Section Summary 

Note:  These questions were not asked during the hearing due to time constraints.

Research Hint:  For the definitive discussion of this complex but compelling topic, please visit Larkin Rose’s website at


The 16th Amendment (purportedly) gives the government to tax income “from whatever source derived.”  The IRS would have us believe that this means that income that comes from ANY source, whatever, wherever, whenever, is subject to the income tax.

In fact this is simply not true.  In Section 861 of the IRS regulations there is a list of “sources” that are taxable.

The easiest way to frame the taxable sources subject is this:  There are many types of income (wages, salaries, dividends, rents, capital gains, etc.).  But for any of this income to be taxed, it must first come from a “taxable source” – i.e. a “source” the IRS has legal jurisdiction over to tax.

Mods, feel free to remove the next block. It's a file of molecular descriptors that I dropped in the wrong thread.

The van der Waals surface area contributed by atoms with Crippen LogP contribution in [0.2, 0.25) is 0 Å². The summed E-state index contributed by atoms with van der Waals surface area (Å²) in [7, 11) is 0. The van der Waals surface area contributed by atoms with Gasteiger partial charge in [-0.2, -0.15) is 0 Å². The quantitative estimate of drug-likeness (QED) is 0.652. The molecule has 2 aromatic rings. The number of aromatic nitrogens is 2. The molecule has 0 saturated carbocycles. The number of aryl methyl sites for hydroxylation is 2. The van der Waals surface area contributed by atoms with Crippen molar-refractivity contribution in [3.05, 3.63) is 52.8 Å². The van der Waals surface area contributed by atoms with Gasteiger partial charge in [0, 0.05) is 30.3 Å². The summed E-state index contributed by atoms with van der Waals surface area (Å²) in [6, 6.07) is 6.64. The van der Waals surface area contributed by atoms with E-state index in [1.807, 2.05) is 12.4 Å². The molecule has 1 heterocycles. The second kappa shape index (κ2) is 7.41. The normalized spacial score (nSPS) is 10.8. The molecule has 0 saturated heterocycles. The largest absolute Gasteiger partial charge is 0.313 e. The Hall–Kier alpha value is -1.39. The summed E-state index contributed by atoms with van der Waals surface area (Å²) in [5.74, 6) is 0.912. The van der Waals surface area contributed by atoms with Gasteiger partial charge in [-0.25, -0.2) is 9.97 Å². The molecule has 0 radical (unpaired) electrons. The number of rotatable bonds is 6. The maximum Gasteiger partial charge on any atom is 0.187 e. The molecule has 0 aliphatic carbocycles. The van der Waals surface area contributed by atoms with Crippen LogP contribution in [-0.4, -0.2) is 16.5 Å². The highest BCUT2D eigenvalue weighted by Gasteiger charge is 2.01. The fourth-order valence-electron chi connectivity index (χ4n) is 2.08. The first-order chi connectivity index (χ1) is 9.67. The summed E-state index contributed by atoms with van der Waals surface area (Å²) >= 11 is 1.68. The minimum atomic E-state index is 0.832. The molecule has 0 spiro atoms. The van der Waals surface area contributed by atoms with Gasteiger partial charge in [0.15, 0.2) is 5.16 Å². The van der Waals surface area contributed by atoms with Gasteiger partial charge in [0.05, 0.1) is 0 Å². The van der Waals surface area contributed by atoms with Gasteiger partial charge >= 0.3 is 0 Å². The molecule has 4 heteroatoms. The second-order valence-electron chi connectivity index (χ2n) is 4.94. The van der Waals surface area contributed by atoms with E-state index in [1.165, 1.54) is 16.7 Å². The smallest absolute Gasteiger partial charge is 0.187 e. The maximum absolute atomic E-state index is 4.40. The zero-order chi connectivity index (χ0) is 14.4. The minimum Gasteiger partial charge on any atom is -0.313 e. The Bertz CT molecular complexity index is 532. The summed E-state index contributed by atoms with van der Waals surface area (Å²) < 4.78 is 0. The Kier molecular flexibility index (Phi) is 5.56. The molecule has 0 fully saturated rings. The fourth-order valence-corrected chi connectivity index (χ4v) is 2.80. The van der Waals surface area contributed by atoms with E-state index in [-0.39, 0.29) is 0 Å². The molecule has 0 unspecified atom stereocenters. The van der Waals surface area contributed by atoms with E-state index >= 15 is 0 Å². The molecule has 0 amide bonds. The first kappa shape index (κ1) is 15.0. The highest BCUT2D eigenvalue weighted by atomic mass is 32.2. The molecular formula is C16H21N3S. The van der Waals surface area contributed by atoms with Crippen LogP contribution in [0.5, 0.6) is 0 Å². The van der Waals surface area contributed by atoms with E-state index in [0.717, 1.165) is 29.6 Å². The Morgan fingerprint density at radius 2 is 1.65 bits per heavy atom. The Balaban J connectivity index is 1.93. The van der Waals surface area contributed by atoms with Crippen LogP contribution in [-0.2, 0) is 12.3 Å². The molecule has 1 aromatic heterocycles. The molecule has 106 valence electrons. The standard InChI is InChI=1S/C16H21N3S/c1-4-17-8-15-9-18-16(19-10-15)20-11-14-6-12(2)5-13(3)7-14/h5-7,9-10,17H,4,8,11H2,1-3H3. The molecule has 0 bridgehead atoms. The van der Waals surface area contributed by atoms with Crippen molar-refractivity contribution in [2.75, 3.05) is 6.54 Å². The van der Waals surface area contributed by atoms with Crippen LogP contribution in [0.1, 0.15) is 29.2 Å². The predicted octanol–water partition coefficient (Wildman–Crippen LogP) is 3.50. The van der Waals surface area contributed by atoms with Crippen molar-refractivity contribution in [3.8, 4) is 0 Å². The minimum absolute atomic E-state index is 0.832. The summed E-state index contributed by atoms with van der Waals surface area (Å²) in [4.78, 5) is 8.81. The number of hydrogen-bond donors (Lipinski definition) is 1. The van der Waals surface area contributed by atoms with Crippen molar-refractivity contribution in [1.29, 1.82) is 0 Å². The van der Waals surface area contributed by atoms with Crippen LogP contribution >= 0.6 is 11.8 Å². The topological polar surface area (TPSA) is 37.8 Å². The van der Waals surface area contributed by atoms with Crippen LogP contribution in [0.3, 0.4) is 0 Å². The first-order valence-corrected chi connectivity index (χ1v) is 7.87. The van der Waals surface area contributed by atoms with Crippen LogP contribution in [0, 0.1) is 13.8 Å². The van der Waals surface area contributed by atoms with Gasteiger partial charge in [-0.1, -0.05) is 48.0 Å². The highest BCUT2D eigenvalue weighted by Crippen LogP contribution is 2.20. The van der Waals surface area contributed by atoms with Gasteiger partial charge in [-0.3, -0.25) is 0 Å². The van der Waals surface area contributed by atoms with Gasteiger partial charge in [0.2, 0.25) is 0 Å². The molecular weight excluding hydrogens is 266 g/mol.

In tax code parlance, income must first become “gross income” before it can become “taxable” income (after deductions, etc.). 

The evidence will show that decades old versions of the tax code made it quite clear what income was exempt from “gross income”.  As the years progress this language is systemically removed from the regulations to increase the likelihood that readers will not consider that some income is automatically exempt via the Constitution, regardless of what is listed in the regulations.

In fact, in numerous places in the tax code the plain language of the regulations point specifically to Section 861 to determine if income is taxable or not.  The IRS contends in its publications that this Section does not apply to income earned in the U.S. but simultaneously will not directly answer the straightforward question about whether 861 is the Section to determine taxable income or not.


The IRS refuses to directly address this issue and even has the Courts now fining People for daring to ask what the written law means.  Regardless of what the IRS says – this issue has NEVER been directly adjudicated in U.S. District Court.  All legal cites the IRS gives are Tax Court cases, which as we have seen have no general applicability to the public and by law, cannot even cited by the IRS as precedent.

In short, as the regulations are plainly written, the language of Section 861 does not make the incomes of ordinary Americans taxable, because it does not come from a taxable source.